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"Last night, Lisa Watson got higher than she's ever been," the spot's voice-over says, showing blurred pictures of a girl. It continues, as Lisa comes into focus, completing a gymnastics dismount: "And the only thing she took was first place."

The spot, from Waring & LaRosa, New York, is part of a new public service campaign breaking today from the Partnership for a Drug-Free America that communicates an anti-drug message through positive reinforcement.

"We wanted to take a very specific tack that gives kids positive images of themselves," said Steve Dnistrian, partnership VP-associate director. "Research says there is a big need to do this-we have to remind kids that they are good."

Three similar 30-second spots created by Wieden & Kennedy, Portland, Ore., weave together spiritual and hip-hop music, artistic footage of black teen-agers and mystical incantations of empowering verse.

Perhaps, though, the most moving ad in the campaign features a little boy named Kevin Scott, who has to hop fences, sprint through alleys and dash across streets to avoid the dangers of the "dealers who don't take no for an answer." Created by Goodby, Berlin & Silverstein, San Francisco, the 30-second spot has become a silent home run for the partnership.

"We've had focus groups across the country, and in Philadelphia and Miami, among others, there has been a real kid named Kevin Scott in the group," Mr. Dnistrian said. "Kids really relate to this spot, and they feel like they're not alone in their fear-it hits home to a lot of people."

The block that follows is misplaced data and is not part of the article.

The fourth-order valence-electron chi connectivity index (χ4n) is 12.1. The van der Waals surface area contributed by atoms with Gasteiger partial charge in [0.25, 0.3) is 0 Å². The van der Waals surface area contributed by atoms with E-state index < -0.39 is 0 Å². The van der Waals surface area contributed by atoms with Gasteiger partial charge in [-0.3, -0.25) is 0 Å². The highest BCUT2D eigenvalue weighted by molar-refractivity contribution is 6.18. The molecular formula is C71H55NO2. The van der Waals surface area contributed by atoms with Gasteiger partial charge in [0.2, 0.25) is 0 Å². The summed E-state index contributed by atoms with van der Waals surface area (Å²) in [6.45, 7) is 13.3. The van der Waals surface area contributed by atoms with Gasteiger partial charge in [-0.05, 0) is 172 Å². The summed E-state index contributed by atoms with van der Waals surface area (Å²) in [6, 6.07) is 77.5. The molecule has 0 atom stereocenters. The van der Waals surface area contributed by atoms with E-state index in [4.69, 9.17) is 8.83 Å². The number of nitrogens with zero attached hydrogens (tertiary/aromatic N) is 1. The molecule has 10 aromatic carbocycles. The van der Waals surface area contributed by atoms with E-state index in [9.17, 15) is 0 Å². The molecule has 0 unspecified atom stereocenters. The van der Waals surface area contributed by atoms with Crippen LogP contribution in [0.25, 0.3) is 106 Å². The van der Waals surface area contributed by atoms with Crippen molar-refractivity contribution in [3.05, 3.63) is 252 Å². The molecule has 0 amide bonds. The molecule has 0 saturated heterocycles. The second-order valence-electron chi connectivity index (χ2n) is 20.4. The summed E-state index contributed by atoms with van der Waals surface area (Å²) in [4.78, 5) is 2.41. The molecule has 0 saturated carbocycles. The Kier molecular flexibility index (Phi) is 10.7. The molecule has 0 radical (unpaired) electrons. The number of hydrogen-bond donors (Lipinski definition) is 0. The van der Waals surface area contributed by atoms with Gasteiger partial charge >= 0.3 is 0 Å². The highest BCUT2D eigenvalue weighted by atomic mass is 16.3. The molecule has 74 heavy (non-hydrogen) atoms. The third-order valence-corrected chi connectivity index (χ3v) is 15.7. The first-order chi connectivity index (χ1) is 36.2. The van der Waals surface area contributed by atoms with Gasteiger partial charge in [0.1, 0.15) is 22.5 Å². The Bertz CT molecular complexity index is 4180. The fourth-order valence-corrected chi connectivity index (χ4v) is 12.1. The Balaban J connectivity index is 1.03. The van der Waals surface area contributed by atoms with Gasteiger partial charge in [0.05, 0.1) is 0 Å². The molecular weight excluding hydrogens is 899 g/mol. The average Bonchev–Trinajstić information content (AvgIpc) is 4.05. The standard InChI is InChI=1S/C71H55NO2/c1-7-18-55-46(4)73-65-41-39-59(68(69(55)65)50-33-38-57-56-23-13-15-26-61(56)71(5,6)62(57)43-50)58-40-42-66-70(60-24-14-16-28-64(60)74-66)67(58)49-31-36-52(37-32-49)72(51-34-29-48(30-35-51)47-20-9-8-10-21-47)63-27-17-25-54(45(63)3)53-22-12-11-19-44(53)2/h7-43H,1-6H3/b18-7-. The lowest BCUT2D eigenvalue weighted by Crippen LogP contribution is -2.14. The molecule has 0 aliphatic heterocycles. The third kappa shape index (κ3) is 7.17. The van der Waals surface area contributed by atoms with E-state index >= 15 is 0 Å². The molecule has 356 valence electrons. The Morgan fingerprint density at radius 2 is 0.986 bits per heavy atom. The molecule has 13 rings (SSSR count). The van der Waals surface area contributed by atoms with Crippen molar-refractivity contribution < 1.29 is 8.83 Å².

Despite past anti-drug campaigns, research released Jan. 31 indicates drug use among high school seniors rose 3.9 percentage points in 1993. The annual University of Michigan study found that 31% of 16,300 seniors surveyed across the country had used an illicit drug in the past year.

Lloyd Johnston, principal investigator of the Michigan research project, said he believes the partnership and the media play a very important role in establishing an anti-drug attitude.

"A few years ago, research showed that recalled exposure and credibility of partnership ads were very high among kids," Mr. Johnston said. "The youngsters felt the ads had an influence on themselves and their friends, and made them less likely to use drugs."

However, Mr. Johnston said he feels the balance of messages kids are getting from the media today has shifted the attitude from anti-drug to acceptance.

"There are fewer messages out there about the dangers of drugs; not only has coverage subsided considerably, but it is very rare for me to see a partnership ad on prime time," he said. "The partnership ads just aren't getting the kind of visibility or placement they deserve."

Mr. Dnistrian also said he believes there is a direct correlation between media weight and drug use.

"Once kids don't fear the dangers of drugs, or perceive them as socially acceptable, there's an increase in usage," he said. "And anti-drug attitudes soften as media weight decreases."

Media used for partnership spots is down 20% over the past two years, Mr. Dnistrian said. Two years ago, partnership campaigns were allotted about $1 million a day in media usage, but that number has since decreased to $800,000.

"We really need to get more media behind us, or the message won't get through," Mr. Dnistrian said.

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